Creating a theater set involves painstaking planning and design. Yet when the production is over and the stage cleared, little or no artifacts remain.
“They’re working tools, not art,” says Theatre Professor Richard Chambers. “They get torn apart.”
And yet he and Micaleen Rodgers, Class of 2020, were able to unearth enough material to create the exhibit Ephemeral Artifacts: Remains of the Play, which is at the Suffolk University Gallery through Oct. 15.
Rodgers had proposed the exhibit as a senior thesis project and, after months of planning, works with Chambers and Gallery Director Deborah Davidson to install the remnants of Suffolk plays gone by.
As she cuts and rolls manila folder segments to create “candlesticks” for a chandelier, Rodgers recalls her first visit to the campus art gallery to see an exhibit about fairy tales.
“I got talking with Deborah, and we agreed that it was kind of funny and strange that our worlds don’t interact that much,” says Rodgers.
That conversation led to the question “what if?"
The answer is an “exhibit that celebrates the Theatre Department by showing aspects of theater that you might not be aware of, such as props, and plans,” says Davidson.
Learning by doing
Theatre majors have a plethora of options for their senior projects, including acting, directing, and playwrighting. One student designed and sewed all the costumes for the time-traveling play Orlando for her senior thesis. Rodgers, who played the title character, wore the Orlando costumes now featured in the exhibit.
“One of my favorite things about the Theatre program is that you have to try a lot of things,” says Rodgers.
At one time she thought she wanted to be a set designer, so she worked alongside Chambers on Suffolk’s production of Loss of Breath as a scenic designer.
The experience was particularly valuable because it taught Rodgers that set design was not the right fit.
“Now I’m interested in directing and writing, but I also love acting,” she says.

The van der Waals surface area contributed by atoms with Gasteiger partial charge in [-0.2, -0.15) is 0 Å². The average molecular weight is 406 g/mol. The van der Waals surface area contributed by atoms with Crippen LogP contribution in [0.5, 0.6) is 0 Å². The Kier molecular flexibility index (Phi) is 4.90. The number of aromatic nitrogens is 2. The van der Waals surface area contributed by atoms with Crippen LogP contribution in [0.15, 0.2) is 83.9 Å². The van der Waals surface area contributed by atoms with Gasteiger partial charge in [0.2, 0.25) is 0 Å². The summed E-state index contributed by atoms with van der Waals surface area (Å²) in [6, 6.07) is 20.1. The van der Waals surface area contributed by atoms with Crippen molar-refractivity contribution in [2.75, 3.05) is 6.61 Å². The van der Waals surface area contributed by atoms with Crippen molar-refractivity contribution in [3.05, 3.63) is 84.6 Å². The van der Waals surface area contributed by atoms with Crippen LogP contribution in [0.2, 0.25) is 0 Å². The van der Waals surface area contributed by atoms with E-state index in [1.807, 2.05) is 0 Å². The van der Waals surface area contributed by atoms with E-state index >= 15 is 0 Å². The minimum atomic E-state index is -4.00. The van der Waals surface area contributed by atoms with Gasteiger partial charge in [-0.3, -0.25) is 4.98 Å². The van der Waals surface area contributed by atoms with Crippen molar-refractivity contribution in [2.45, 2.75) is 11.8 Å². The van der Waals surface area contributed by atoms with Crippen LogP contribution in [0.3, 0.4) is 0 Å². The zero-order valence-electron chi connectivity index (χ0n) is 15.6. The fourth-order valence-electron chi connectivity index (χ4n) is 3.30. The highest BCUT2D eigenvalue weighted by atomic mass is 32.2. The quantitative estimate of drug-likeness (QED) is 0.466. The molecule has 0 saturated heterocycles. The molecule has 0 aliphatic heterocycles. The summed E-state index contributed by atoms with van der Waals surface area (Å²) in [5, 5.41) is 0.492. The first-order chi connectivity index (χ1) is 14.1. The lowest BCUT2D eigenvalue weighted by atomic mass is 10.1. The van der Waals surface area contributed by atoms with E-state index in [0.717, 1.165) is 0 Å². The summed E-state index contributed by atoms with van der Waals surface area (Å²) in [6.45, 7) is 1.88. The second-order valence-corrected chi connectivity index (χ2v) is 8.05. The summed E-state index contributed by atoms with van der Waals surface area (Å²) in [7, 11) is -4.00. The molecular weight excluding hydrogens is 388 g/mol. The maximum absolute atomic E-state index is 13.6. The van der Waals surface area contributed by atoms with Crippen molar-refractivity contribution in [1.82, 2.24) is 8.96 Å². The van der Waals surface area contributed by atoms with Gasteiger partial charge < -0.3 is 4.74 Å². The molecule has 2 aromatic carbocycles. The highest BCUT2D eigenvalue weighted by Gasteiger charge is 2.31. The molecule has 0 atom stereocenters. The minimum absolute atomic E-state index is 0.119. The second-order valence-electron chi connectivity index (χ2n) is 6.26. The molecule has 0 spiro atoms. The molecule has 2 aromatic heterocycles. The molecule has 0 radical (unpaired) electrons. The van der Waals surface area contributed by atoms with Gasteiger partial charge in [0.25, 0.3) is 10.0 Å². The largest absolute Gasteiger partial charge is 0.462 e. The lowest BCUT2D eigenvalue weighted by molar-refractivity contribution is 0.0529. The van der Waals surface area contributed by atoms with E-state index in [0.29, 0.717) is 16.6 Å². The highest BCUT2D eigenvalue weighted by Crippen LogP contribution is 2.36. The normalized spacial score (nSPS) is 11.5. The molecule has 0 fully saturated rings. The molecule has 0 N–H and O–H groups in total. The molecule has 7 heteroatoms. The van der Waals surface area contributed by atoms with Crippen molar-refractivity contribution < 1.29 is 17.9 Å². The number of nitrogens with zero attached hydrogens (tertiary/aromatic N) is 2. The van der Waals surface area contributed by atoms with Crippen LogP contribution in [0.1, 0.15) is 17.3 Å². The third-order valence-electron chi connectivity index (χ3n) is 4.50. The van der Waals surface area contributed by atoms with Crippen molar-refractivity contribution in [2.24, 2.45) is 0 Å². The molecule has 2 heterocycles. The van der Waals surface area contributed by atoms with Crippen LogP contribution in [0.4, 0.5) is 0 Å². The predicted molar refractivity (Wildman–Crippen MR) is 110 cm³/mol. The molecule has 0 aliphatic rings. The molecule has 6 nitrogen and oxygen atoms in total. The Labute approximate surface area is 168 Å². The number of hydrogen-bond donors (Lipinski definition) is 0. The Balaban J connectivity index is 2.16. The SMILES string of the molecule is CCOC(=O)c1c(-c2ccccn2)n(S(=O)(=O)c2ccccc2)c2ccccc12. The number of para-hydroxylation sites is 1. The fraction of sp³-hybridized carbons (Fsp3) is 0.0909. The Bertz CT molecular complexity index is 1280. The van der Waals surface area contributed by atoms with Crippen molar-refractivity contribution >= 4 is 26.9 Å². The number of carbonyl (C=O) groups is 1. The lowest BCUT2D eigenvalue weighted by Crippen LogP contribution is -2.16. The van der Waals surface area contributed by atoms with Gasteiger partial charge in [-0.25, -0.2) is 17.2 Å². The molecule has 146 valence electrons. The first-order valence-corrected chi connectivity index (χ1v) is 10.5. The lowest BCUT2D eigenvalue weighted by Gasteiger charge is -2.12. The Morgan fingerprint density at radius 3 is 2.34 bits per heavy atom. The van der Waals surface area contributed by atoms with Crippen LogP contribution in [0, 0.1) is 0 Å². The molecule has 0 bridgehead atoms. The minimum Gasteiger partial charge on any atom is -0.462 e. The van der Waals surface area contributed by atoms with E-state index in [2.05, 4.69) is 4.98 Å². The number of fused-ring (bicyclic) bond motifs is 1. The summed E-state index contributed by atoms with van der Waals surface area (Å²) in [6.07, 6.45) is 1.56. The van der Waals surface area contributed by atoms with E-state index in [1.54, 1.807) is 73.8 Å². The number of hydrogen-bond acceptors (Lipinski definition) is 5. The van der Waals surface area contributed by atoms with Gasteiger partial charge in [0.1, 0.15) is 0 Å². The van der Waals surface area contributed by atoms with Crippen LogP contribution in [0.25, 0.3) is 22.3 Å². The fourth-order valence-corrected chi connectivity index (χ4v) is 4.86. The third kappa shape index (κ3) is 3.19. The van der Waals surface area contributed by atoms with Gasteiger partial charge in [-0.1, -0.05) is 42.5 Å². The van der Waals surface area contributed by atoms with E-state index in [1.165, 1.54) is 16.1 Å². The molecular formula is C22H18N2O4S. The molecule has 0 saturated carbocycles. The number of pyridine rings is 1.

Sifting through the detritus
Rodgers is up on a ladder adjusting the chandelier. Then she’s crawling on the floor attending to electrical components.
“It’s important to me to have it lit,” says Chambers, as Rodgers dims the chandelier lights after their heat loosens the glue bonding its makeshift candlesticks. “Light is so much a part of theater and things looking theatrical. Without it, a production doesn’t have life.”
Rodgers says that in addition to learning practical skills, like electrical work, she’s discovered “that we don’t keep things.”
She spent the summer as an apprentice with the Commonwealth Shakespeare Company but found time to get into the city to discuss the exhibit with Chambers. They sorted out which plays would be included, in part based on what remained of the plans, costumes, models, props, and lighting plans.
They settled on five Suffolk Theatre productions.
Chambers, who in addition to teaching is Suffolk Theatre’s resident set designer, has grown accustomed to discarding ephemera once a production run ends.
“Sometimes it’s heartbreaking, but you can’t keep everything,” he says. “I remember stomping on my grad thesis model. I was moving to a different apartment in a different state.”
It’s a process he’s gone through again and again. “I ran out of room at home and then got a studio, and then that grew crowded….”
He points out a translucent drop created by designers Helen Pond and Herbert Senn for a production of Brigadoon, now serving as a backdrop for the exhibit. The designers allowed its use years ago for Suffolk’s production of Dr. Faustus.”
“That this drop still exists from 1963 and was used in a play in 2011 and is still here and in this exhibit” is highly unusual but also fortunate.